Ukraine, India, China and Australia: a Khaki election?

Mar 10, 2022
PM Scott Morrison
In his remarks Morrison has almost seemed to be including China in his condemnation of what Russia, not China, is doing. Image: Flickr

Prime Minister Morrison seems to want to fix in concrete what he says he and we should most fear—a Russia-China “alliance of autocracies”. He treats similar responses to the Ukraine crisis by China and by our fellow Quad member India very differently. Could the coming election be the reason?

In his constant aggressive comments on China, Morrison not only sounds like “the mouse that roared”—to recall an old British movie—given our extremely limited current defence capacity, but also sounds as if he positively wants to bring about what he claims to fear most. He gives room to the claim that China knew in advance what Russia was going to do in Ukraine, though we have no proof of that, and then goes on to demand that China condemn Russia and join in the sanctions against it. He must know that this would be very difficult for China to do, given the wide-ranging agreement between the two countries announced during the Winter Olympics. He also pays no attention to the facts that China has not supported Russia in the votes in the Security Council and General Assembly, and that Foreign Minister Wang Yi has said that every country is entitled to have its sovereignty and territory respected, and that that applies to Ukraine. According to very recent reports China has also offered to act as mediator between Russia and Ukraine, with which it has quite strong relations in various fields.

Rather than seeking to make the most of these actions, statements and possible opportunities, as the United States through Secretary Blinken has reportedly been doing, Morrison seems to have taken every opportunity simply to demand publicly that China condemn Russia and join in the sanctions against it, to claim that China has formed an “autocratic alliance” with Russia and will at some point act against Taiwan as Russia has against Ukraine, and that we and our Quad partners and others must therefore arm ourselves to oppose this.

But what about the Quad partner, India, that has, like China, a long, serious, and complicated relationship with Russia? It, like China, abstained on the Russia resolutions in the United Nations. But, according to a report in the “Weekend Australian” of 5-6 March, Morrison said on 4 March that he could not draw an “equivalence between India and China whatsoever” in their responses to the Ukrainian crisis, saying that Beijing was working in “instinctive alignment” with Putin’s regime, while India was “seeking to ensure that the violence ends”.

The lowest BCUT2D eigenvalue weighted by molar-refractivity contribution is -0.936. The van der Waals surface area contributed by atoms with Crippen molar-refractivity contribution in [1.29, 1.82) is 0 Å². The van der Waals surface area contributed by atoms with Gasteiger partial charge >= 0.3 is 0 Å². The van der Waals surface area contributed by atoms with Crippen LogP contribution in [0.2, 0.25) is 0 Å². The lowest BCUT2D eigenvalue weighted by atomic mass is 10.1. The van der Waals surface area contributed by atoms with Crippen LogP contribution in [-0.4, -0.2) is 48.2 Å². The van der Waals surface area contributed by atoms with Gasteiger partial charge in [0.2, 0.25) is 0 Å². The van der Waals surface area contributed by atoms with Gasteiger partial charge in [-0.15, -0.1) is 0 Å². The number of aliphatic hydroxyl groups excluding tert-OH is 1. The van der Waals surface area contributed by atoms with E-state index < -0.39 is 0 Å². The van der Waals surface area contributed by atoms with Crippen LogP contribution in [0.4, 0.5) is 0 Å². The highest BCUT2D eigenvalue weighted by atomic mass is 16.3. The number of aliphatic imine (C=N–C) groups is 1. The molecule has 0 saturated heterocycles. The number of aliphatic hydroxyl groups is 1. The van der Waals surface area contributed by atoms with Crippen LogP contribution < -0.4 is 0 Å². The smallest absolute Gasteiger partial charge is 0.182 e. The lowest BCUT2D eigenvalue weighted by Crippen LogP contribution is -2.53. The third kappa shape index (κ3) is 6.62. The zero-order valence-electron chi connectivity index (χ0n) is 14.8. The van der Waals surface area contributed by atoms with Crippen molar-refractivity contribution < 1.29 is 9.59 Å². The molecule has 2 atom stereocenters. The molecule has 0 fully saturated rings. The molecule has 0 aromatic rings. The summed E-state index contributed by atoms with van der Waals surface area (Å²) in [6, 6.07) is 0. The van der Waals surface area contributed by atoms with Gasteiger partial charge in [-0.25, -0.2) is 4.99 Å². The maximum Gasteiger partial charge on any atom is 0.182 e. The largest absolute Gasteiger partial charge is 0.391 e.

In his remarks Morrison has almost seemed to be including China in his condemnation of what Russia, not China, is doing. Is it sensible to be running them together like this? In an article in “The Australian” of 7 March Ben Scott, who directs the project on Australia’s Security and Rules Based Order at the Lowy Institute, takes a different tack. He writes that “Putin may not have fully disclosed his intentions to Xi and China is clearly uncomfortable about being associated with Russia’s behaviour…..Beijing abstained rather than vetoed a UN Security Council resolution ‘deploring ‘ the invasion. So Biden should continue refraining from speaking of China and Russia as common foes and seek to engage Xi and Putin separately.” One would think that that advice applies as much to Morrison as to Biden.

In taking the line he does Morrison is also ignoring the clearly intentional and authorised conciliatory remarks made by the recently arrived and senior Chinese Ambassador, who called for Australia and China to try to meet each other halfway—not an offer which one would think should be ignored, coming as it does from our major trading partner and the most consequential country in Asia.

So what is it all about? It is hard not to conclude that Morrison’s fervent embrace of the simplistic “autocracies versus democracies” world-view, his demonisation of China and his enthusiasm for weaponry essentially designed to combat only it, reveal his intention to run a national security, “khaki” election campaign.  Indeed in his address to the Lowy Institute on 7 March he made clear that he will run in part on the claim that the Coalition has superior national security credentials. So we know what to expect, but we should take his claims with a grain of salt, not regard them as necessarily corresponding too closely to the real world—-and hope that the campaign does not do too much harm to our national interests.

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